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Yoruba groups in Diaspora insist on self-determination


A coalition of over 174 Yoruba groups in the Diaspora, Yoruba One Voice (YOV), has said that it is still committed to the agitation to actualise the O’odua Republic.

The groups, which restated the agenda through a virtual meeting titled: “Dealing With Critical Fault-Lines of a Failed Federation: Is It To Unbundle or Restructure the Leviathan?” insisted that the call for self-determination remained the last option for the Yoruba nation.

The conference, held for over four hours, involved speakers like Prof. Akin Alao; the Aare Onakakanfo of Yorubaland, Iba Gani Abiodun Ige Adams; General Secretary, YOV, Dr. Sina Okanlomo; Prof. Olufemi Oluyeju, Prof. Kolawole Raheem, Prof. Kehinde Yusuf, Prof. Seun Kolade, Mogaji Gboyega Adejumo, Basorun Akin Osuntokun, Adedapo Adesanmi, Olori Oluwakemi Adedipe, Mrs. Omoladun Orolugbagbe, Tokunbo Soyinka, Bamidele Seteolu and others.


The groups said long years of misrule, nepotism and failure to embrace true federalism and also tackle the protracted spate of insecurity across the country had been the bane of the nation, adding that the South-West geo-political zone could no longer play a second fiddle in Nigeria.

In his remark, Adams said self-determination was a true reflection of the present mindset of all Yoruba in the Diaspora.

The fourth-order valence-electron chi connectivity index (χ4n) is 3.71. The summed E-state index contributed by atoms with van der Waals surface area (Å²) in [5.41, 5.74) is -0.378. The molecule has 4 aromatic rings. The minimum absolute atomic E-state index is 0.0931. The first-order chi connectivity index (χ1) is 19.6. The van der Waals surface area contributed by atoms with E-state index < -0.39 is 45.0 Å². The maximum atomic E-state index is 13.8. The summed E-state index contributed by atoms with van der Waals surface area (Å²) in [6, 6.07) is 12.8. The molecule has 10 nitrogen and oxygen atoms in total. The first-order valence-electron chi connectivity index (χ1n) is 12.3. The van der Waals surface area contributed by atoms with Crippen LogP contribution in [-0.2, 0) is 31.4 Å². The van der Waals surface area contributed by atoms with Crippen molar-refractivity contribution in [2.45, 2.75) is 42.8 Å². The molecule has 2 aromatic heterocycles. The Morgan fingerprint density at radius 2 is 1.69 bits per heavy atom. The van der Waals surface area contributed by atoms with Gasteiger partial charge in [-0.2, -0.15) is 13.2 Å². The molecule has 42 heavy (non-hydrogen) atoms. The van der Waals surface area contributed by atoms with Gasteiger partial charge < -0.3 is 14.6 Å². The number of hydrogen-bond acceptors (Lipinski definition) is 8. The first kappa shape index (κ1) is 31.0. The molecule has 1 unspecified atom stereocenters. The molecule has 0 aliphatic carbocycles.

According to him: “YOV is a coalition of all Yoruba groups and socio-cultural organisations in the Diaspora with a mission to rescue the Yoruba race from a rudderless situation. We decided to raise our voices against the unjust system that had for a very long time become the nemesis of our race.

While giving an historical insight into Nigeria’s present situation, Prof. Alao described Nigeria as a fractured federation, saying: “The British imperialist did more damage to the unity and sanctity of Nigeria than any other country in the world. But failures of leadership remain the reason for continued agitations for a new Yoruba nation.”


Alao, while urging all stakeholders and leaders to embrace credible electoral process in the country, maintained that Nigeria had long before independence been sharply divided along ethic line.

He said elections conducted during the military era tended to be more credible than those conducted by the civilians.

Okanlomo said Nigerians of Yoruba descent in the Diaspora were worried about the growing trends of insecurity in the country, adding that the groups are determined to recreate a nation that allows justice, fairness, equity and transparency.

Also, in his submission, Obayori noted that different nationalities that were forced together had always been the bane of regional rivalries, political instability and social crisis.

According to him, “Yoruba have the right to determine whether to be part of Nigeria or not.”


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Yoruba One Voice
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